Industry invades the metaverse

So long Decentraland, the Industrial Metaverse is here!

The internet emerged from its military-academic roots and was adopted by business, long before it became a platform for consumers to use for media, entertainment, and games. The old hands can remember a time when the cost of broadband was prohibitive for home use, and you had to go to work to get properly connected.

Now it’s the business use of virtual and mixed reality that is making the metaverse sustainable. Playing fantasy games and socializing as a sterile avatar dressed in designer clothes has its niche market, but that’s not the killer app for virtual technologies.

As far back as 2022, industry giants like BMW saw the potential for creating a fully immersive digital twin for each of its factories, and so were able to simulate production processes and planning for new factories – before they were built. Partnering with Nvidia, they built an Omniverse environment for every plant and model, creating a platform for planning, training, and even repair and maintenance efficiencies.

Now it’s commonplace for factory workers, sorry, technicians, to be trained both in digital twin settings as well as on the job with virtual assist. Leveraging real-time data from the internet of everything optimizes automated processes and alerts them when interventions are needed, as well as monitoring the robots that do most of the work.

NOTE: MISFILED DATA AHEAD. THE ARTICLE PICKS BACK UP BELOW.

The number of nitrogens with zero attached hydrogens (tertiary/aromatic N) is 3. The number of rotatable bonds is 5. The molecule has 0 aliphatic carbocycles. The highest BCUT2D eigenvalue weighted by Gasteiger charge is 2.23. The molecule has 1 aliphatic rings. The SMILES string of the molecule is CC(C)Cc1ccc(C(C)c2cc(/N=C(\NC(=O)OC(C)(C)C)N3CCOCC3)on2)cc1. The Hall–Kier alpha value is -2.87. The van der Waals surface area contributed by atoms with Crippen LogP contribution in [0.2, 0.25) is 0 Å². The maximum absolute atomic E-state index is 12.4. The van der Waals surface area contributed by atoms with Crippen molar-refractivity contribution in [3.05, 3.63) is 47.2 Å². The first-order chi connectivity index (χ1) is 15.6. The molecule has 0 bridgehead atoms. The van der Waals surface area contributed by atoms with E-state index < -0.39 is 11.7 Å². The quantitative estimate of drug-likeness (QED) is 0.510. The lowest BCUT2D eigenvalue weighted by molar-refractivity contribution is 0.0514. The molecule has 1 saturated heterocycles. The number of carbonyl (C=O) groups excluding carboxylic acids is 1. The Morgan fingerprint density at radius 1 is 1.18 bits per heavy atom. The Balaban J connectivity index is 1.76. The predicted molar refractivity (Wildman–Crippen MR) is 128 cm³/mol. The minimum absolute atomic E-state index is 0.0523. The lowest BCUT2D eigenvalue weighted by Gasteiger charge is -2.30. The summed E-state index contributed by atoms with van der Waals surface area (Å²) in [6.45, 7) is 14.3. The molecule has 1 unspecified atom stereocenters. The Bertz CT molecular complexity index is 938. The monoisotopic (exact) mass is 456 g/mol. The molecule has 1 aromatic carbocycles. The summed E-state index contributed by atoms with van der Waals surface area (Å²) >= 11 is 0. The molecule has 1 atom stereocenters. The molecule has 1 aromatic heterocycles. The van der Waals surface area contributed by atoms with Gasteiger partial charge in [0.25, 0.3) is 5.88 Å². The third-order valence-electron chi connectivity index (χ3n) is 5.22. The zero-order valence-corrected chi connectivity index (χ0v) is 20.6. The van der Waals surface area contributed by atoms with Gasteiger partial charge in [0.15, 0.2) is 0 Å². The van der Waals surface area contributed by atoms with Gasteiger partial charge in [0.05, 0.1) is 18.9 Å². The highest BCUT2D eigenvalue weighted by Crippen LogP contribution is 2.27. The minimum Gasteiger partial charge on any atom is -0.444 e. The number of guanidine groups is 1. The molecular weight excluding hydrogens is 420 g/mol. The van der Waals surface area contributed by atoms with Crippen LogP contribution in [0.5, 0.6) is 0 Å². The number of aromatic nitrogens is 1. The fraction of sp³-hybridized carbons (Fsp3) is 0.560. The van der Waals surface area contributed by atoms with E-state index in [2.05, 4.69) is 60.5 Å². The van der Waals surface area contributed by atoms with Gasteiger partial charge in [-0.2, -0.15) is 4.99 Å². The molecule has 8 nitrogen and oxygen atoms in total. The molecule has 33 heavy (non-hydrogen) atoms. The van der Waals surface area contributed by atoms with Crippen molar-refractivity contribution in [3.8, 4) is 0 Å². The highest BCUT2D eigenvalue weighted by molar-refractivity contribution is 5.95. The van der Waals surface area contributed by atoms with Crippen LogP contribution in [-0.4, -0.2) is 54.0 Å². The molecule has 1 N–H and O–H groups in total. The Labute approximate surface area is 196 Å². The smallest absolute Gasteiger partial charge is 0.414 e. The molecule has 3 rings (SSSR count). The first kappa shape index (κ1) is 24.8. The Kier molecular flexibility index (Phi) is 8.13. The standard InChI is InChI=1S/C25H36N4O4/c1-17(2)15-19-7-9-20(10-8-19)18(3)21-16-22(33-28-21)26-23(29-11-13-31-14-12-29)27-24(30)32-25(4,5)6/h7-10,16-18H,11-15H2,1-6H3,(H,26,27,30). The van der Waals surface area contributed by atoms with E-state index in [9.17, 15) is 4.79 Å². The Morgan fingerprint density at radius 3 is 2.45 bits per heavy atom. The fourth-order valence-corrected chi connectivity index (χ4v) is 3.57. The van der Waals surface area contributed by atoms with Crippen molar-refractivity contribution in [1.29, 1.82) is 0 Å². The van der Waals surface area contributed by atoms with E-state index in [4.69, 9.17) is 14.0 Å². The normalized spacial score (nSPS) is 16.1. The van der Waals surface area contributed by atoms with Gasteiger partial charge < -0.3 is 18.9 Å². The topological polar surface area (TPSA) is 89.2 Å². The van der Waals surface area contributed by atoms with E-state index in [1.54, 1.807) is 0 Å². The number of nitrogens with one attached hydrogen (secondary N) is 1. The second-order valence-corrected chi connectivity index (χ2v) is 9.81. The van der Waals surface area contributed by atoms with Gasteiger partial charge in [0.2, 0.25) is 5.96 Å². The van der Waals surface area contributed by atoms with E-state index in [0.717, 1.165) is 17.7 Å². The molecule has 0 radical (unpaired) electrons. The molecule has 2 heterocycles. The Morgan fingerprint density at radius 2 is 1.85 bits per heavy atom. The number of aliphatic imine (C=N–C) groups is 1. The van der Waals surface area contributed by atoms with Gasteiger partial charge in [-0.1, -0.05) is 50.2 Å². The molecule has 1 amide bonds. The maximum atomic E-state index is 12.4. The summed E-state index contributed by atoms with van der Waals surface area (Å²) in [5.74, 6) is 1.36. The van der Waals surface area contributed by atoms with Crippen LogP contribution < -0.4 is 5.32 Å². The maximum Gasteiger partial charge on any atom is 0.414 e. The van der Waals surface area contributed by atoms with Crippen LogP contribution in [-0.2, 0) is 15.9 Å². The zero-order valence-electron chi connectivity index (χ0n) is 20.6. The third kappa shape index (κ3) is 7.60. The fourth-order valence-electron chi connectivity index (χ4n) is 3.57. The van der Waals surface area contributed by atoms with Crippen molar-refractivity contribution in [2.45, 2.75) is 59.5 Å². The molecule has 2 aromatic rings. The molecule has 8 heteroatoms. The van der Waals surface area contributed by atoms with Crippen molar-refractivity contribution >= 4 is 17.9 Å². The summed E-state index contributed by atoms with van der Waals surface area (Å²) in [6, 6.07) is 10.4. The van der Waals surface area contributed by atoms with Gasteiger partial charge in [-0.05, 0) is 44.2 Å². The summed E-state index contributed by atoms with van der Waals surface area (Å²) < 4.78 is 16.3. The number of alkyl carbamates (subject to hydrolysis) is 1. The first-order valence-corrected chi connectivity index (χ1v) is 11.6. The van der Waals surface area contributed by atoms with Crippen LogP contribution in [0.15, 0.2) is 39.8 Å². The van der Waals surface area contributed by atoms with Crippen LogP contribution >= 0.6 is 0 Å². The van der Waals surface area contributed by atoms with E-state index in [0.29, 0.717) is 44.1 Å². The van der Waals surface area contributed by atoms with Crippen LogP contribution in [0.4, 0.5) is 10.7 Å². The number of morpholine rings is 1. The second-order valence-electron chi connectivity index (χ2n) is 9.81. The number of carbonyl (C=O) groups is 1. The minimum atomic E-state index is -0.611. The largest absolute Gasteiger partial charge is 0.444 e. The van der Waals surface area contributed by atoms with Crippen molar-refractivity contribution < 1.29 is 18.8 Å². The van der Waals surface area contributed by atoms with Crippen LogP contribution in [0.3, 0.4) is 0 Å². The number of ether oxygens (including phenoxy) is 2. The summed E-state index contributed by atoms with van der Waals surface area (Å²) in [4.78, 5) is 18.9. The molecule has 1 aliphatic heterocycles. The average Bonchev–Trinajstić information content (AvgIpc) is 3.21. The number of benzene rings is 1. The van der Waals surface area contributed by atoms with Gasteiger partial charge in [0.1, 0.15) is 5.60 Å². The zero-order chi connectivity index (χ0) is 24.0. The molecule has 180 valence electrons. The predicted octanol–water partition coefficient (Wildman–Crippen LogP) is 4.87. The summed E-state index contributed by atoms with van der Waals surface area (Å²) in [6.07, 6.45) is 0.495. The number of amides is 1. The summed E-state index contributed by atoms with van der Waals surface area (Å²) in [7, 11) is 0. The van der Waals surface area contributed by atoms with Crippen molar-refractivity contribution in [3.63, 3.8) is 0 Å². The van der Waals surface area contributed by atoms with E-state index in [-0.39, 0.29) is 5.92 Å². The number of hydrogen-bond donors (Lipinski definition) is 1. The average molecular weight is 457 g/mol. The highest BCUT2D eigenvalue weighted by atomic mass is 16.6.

Metaverse technologies allow industrial companies to design new products and variants, simulate their production, revise and improve the process – like which parts should be 3D printed and which ones welded – and then move straight to actual production in the physical factory. It’s hardly necessary to prototype anymore, and that saves many millions.

So, if you’re impressed with the latest edition of Fantasy Somethingland, remember who’s really powering the metaverse: Industry.

Warning: Hazardous thinking at work

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